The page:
The Eleven-Hour Drive– Part One
In May, 1979, I attended the 45th Canton Trade Fair. During the Fair, I joined some meetings between members of the American Chamber of Commerce in Hong Kong and various Chinese counterpart organizations to discuss trade and business issues.
Compared with just a year or two earlier, big changes were clearly gaining momentum in China.
Advertising billboards, long taboo, had sprung up at various strategic locations around Guangzhou, initially promoting foreign banks, booze, and cosmetics. Official periodicals such as “Peoples’ Pictorial” also jumped on the new advertising bandwagon, offering one page full color ads for the princely sum of US$25,000.
Some signs of change had begun prior to 1979. At the Fall, 1978 Trade Fair, the Dongfang Hotel’s new wing lobby suddenly sprouted China’s first hamburger and hot dog stand –RMB 1.00 (US$0.64 at prevailing rate of exchange) for a hot dog; RMB 4.00 (US$2.60) for a hamburger. It was arguably also the first place in China you could buy a cup of coffee. Underlining the experimental nature of these changes, however, this pioneering fast food venture lasted only six months or so. It disappeared without explanation by the time the Spring, 1979 Fair opened.
New forms of business such as compensation trade were now permitted, as a part of the first stage of opening to foreign investment. American banks were jostling for position in establishing relations with the Bank of China, especially in the wake of the normalization of US-China relations earlier that year.
Change was in the air. A massive search for offshore oil was underway in the South China Sea, sending Hong Kong real estate prices into the stratosphere. Expectations were sky-high. Trade Fair visitors included big corporate heavyweights as well as carpetbaggers and scam artists.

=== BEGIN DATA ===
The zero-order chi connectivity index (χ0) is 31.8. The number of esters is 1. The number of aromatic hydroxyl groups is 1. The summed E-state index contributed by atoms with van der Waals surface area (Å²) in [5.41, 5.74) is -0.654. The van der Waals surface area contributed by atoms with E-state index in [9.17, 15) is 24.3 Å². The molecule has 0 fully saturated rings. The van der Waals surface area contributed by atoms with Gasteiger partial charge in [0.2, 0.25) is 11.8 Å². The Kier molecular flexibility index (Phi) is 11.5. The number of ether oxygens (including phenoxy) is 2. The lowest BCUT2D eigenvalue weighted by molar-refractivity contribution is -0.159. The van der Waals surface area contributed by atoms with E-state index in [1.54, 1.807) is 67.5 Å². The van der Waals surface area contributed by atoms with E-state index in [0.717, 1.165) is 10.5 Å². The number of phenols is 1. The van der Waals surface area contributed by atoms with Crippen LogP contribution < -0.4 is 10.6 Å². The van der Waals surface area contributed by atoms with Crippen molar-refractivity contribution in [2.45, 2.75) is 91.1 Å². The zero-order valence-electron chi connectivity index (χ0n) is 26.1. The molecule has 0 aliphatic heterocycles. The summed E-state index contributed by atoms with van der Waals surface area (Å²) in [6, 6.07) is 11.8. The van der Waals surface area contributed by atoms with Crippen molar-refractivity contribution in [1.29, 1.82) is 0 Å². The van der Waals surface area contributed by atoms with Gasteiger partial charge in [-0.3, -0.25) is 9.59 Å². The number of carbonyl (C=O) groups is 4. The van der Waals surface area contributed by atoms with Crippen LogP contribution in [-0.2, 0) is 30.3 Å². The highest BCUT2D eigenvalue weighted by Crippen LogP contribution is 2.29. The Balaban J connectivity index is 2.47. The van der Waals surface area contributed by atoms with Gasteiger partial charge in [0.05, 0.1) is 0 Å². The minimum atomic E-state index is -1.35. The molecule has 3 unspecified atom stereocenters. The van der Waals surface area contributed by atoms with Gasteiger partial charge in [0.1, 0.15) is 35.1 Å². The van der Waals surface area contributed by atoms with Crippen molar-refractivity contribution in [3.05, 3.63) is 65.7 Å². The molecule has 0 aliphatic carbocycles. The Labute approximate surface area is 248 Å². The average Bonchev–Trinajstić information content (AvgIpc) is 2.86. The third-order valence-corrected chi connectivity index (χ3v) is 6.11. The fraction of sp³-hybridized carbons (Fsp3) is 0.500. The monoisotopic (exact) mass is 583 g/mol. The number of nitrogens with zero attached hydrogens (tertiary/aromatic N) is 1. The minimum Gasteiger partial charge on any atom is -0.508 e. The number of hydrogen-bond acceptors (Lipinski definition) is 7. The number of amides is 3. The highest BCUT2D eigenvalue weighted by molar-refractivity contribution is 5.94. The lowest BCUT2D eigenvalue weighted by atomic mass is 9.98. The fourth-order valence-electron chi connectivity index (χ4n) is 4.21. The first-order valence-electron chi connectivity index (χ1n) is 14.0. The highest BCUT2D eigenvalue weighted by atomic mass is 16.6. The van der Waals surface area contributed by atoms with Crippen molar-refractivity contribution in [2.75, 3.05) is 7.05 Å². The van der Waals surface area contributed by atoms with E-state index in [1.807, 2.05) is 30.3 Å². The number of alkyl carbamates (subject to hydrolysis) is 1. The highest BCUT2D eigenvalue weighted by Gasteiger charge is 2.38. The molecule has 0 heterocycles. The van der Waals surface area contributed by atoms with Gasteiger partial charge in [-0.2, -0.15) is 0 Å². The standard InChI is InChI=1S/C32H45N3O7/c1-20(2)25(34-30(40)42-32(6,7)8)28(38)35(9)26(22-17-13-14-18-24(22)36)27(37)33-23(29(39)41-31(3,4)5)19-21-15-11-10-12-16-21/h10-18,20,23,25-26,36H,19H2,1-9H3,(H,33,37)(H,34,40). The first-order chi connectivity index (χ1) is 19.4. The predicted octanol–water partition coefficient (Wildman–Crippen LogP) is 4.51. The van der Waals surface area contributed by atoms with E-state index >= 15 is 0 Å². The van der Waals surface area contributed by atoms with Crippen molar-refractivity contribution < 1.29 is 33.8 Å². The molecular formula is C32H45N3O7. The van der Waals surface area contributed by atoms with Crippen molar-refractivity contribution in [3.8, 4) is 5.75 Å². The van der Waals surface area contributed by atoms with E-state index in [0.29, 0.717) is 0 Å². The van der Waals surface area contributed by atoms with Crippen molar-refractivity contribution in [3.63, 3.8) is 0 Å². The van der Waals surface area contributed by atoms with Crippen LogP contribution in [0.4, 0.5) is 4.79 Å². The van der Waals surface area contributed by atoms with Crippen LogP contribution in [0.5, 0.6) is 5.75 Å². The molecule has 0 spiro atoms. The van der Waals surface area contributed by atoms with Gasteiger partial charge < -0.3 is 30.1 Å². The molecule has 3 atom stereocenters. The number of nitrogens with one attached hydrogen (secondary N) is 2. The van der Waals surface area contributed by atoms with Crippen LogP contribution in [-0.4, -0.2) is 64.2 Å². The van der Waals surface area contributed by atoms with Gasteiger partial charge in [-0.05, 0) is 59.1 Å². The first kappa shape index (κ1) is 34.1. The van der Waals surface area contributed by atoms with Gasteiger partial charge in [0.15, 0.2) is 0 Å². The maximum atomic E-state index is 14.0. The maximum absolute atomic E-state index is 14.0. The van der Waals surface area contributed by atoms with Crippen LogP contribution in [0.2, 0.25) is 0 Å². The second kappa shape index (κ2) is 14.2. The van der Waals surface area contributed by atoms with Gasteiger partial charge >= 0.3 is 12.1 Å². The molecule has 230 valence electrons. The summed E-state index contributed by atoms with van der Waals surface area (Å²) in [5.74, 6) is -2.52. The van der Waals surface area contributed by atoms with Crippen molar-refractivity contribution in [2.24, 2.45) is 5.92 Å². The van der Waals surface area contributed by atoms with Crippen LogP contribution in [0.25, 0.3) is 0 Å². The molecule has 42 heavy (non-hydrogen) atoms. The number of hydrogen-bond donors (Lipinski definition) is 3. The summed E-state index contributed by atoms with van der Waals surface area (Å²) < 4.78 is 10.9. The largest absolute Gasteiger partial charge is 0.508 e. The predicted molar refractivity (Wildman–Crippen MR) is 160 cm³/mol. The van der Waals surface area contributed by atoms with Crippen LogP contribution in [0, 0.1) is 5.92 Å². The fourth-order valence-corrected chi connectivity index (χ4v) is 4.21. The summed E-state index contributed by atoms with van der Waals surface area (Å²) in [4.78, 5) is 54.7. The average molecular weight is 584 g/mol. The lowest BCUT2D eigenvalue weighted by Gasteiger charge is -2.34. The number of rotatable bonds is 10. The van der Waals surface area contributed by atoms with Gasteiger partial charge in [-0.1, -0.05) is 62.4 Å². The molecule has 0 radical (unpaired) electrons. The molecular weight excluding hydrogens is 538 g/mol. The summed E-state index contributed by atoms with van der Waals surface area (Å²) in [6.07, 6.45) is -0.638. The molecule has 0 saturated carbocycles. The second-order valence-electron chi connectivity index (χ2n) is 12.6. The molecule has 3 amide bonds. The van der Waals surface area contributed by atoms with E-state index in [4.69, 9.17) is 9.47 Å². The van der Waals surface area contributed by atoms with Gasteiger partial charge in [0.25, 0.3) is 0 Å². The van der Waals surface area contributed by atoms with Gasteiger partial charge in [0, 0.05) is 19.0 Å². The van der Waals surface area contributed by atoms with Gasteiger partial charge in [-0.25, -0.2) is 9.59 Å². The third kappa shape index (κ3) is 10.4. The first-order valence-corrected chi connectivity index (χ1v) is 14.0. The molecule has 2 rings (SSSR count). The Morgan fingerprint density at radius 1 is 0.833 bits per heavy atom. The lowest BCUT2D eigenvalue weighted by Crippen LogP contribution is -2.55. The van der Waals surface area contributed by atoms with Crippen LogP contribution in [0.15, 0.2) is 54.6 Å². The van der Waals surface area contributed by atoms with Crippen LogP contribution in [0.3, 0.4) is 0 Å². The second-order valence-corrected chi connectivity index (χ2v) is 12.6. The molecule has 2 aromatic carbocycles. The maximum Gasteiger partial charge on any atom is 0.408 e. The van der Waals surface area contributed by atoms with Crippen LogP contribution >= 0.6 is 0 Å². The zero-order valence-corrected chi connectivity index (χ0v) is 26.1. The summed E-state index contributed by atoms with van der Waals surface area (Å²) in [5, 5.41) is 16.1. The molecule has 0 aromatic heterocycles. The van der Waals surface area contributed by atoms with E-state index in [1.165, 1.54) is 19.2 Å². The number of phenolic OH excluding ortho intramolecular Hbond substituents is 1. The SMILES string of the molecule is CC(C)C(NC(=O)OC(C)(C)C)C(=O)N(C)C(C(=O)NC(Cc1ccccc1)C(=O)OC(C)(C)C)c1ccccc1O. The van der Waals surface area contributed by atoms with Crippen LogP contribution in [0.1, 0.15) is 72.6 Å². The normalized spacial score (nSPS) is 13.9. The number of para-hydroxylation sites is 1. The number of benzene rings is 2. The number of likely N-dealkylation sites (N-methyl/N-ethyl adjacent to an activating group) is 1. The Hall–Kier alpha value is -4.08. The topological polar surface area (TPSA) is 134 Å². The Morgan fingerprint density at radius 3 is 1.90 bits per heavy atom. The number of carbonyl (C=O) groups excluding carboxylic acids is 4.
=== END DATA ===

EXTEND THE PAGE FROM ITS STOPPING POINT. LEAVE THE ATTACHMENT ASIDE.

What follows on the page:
Towards the end of that Spring, 1979 Fair, the Guangdong Foreign Trade Bureau kindly extended an invitation to the Amcham group to visit a newly formed foreign trade zone along the coast. Little was known about the place at that time. It was referred to as the Bao-an Foreign Trade Base, a name which had a quasi-military flavor to it.
The plan was to drive to this new trade zone – China’s first — from Guangzhou, then tour the area, listen to briefings, spend the night in a local hotel, and return to Hong Kong the following day.
It sounded like an interesting adventure, so I signed up, along with 7-8 other Amcham members. We were under the impression that we would be among the first foreign or Chinese business delegations to visit the new trade zone.
We set off from the Dongfang Hotel early one morning in two vehicles: a sedan for the Amcham President, who was the head of a big American bank, and a Japanese minibus for the rest of us. Even in the early morning hours, the spring weather in subtropical Guangzhou was hot and steamy.
We reckoned that our road trip to the Bao An Foreign Trade Zone would take us a distance of about 80 miles as the crow flies. Little did we know that due to the primitive state of the roads, the absence of bridges at several key river crossings, mechanical failures and various unforeseen delays along the way, the 80-mile drive would take us 11 hours.
Still, as we set out from Guangzhou, the whole trip had an air of excitement and exploration about it. Spirits were high, cameras loaded with Kodachrome, notebooks at the ready.